Smithsonian Perspectives

It's our 150th anniversary, and we plan to celebrate all year long — by bringing the Smithsonian home to you

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On New Year's Day 1996, the Smithsonian will officially launch its 150th-anniversary celebration in a special way. Hundreds of millions of television spectators of the 1996 Tournament of Roses parade will see the Smithsonian's unprecedented participation in this highly popular event. Our entry will highlight the most ambitious of all our anniversary activities, the centerpiece of our national outreach efforts: a traveling exhibition entitled "America's Smithsonian."

As I previewed for you in an earlier Perspectives, the national tour of this exhibition will open in Los Angeles on February 9. It will ultimately reach more than ten million people as it moves around the country over a two-year period. The 100,000-square-foot show will be booked into convention centers and will feature more than 300 treasures and national icons, most of which have never been away from their Smithsonian homes: First Ladies' gowns, Tecumseh's tomahawk, Arthur Ashe's tennis racquet, Auguste Rodin's Walking Man, the Apollo 14 command module, and hundreds more.


To finance this traveling exhibition — and to enable us to take it to the people of our country without admission fees — as well as to fund a yearlong program of promotion and information on the CBS television network, we have launched a "Corporate Partner Program." Our collaboration with CBS will result in "Smithsonian Minutes," which will be aired throughout the year, each featuring a little-known fact about the Institution and its collections. In addition, CBS will produce a one-hour special in January and a live broadcast of our 150th-birthday party from the Mall on August 10. The full cooperation of the corporate world in our 150th celebration will help us to reach our goal of national outreach and involvement.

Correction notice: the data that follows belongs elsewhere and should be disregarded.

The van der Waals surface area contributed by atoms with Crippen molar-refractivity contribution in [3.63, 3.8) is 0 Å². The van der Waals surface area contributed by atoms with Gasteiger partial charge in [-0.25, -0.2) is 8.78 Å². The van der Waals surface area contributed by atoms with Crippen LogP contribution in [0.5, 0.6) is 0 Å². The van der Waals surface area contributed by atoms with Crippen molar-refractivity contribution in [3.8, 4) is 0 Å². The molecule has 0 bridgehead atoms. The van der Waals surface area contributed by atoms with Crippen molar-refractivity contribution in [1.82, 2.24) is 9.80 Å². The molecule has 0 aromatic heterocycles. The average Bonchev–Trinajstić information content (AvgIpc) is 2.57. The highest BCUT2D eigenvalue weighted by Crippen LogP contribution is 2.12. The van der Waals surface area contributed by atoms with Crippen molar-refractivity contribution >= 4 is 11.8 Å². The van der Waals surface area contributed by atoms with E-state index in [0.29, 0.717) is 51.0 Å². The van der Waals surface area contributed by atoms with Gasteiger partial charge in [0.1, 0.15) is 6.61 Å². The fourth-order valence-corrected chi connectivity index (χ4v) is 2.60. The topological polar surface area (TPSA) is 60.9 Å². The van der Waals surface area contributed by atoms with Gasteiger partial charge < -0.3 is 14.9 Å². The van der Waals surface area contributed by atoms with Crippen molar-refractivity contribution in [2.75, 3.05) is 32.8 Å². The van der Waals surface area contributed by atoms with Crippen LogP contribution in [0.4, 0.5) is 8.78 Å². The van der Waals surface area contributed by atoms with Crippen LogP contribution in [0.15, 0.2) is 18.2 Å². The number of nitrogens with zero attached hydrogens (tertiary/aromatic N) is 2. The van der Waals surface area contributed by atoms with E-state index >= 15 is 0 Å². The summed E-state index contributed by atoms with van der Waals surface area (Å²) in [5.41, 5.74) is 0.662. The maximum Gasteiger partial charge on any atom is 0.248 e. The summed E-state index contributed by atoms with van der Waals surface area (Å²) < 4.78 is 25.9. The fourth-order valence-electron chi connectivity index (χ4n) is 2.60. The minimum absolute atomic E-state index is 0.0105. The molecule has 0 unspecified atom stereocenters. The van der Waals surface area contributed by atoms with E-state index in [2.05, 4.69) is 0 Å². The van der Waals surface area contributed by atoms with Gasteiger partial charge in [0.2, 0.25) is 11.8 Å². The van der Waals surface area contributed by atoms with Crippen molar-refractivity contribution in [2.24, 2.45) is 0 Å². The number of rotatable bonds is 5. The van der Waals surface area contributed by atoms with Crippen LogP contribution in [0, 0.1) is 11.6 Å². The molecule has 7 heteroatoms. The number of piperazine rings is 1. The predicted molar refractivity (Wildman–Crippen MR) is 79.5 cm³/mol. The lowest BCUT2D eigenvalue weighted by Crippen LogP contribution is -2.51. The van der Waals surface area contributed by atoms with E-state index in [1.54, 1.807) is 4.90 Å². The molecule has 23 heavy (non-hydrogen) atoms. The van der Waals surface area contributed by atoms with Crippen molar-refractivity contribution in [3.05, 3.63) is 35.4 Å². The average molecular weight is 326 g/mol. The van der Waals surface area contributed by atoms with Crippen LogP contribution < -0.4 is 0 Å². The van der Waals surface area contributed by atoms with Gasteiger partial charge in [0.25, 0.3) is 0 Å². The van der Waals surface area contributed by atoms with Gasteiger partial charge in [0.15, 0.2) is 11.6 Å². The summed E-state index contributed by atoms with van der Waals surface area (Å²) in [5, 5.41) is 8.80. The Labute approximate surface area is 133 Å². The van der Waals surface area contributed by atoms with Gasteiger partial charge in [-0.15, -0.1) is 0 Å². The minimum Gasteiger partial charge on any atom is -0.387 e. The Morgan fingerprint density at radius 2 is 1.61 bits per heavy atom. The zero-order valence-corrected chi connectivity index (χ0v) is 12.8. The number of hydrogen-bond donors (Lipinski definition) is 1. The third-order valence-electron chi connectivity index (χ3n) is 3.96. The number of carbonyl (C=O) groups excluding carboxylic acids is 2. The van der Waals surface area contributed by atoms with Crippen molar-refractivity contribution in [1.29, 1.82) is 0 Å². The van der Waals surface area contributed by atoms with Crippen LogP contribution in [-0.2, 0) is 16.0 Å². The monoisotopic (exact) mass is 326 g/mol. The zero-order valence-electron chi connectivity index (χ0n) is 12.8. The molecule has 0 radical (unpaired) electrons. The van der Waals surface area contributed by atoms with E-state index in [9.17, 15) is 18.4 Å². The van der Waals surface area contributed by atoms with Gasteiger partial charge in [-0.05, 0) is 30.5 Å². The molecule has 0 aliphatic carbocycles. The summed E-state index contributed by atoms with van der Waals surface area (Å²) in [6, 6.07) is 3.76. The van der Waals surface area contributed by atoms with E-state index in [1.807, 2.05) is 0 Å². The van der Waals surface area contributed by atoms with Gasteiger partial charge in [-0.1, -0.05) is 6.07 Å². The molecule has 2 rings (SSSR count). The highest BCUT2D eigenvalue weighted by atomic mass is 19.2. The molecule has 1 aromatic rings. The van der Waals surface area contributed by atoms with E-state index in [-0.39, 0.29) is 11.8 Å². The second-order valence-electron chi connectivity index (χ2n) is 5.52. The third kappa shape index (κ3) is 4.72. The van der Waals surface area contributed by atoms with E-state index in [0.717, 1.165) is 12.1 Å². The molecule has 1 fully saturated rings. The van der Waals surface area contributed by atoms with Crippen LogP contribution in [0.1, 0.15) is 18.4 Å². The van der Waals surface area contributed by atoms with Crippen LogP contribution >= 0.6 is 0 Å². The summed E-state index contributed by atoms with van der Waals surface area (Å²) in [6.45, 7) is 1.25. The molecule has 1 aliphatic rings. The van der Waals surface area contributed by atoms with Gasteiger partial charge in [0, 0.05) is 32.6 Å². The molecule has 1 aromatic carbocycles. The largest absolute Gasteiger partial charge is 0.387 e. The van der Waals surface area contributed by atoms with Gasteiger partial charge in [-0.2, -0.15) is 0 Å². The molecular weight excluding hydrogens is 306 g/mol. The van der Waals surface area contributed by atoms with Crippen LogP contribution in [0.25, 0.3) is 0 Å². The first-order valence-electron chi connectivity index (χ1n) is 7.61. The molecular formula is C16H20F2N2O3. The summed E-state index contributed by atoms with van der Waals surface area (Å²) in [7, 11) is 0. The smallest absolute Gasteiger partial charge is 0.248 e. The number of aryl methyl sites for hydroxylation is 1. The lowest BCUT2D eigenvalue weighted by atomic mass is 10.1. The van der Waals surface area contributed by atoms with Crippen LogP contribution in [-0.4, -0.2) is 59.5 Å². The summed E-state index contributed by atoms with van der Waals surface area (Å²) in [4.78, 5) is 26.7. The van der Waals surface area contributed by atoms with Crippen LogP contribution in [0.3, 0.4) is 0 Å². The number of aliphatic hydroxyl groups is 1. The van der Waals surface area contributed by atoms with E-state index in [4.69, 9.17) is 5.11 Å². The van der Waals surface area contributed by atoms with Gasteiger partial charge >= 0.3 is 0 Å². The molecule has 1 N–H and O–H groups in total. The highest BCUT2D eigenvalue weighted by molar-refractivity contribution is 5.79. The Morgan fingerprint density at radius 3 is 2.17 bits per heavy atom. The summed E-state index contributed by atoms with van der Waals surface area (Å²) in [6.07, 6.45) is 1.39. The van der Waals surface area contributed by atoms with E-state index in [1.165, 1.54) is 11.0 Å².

Traveling in tandem with the exhibition will be an especially interesting program — "Voices of Discovery" — organized by the Smithsonian Associates. Through the "Voices" program, ten distinguished scholars will each spend five days in settings ranging from formal university- and museum-based lecture halls to television talk shows, elementary schools and civic-group meetings. These scholars will represent our effort to share the human and intellectual resources of the Institution concurrently with the physical resources to be featured in the traveling exhibition.


Several major new exhibitions will be held in 1996. For example, the National Portrait Gallery will open "1846" in April and "Red, Hot and Blue" in October. At the National Air and Space Museum, "How Things Fly" and "Cosmic Voyage" will attract millions of visitors. And the fully renovated Janet Hooker Hall of Geology, Gems and Minerals will reopen in the National Museum of Natural History in December.


Smithsonian magazine will publish a special 150th-anniversary issue in May, and Smithsonian Books and Alfred A. Knopf have jointly published James Conaway's colorful history, The Smithsonian: 150 Years of Adventure, Discovery, and Wonder. An anniversary bell, the gift of the A. T. Cross Company (also founded in 1846), will be on public view in the Smithsonian Castle beginning in January. Cast at the Whitechapel Foundry in London, it will be hoisted into the Castle tower and will ring out for the first time on August 10.

About I. Michael Heyman
I. Michael Heyman

I. Michael Heyman served as the secretary of the Smithonian Institution from 1994 to 1999.

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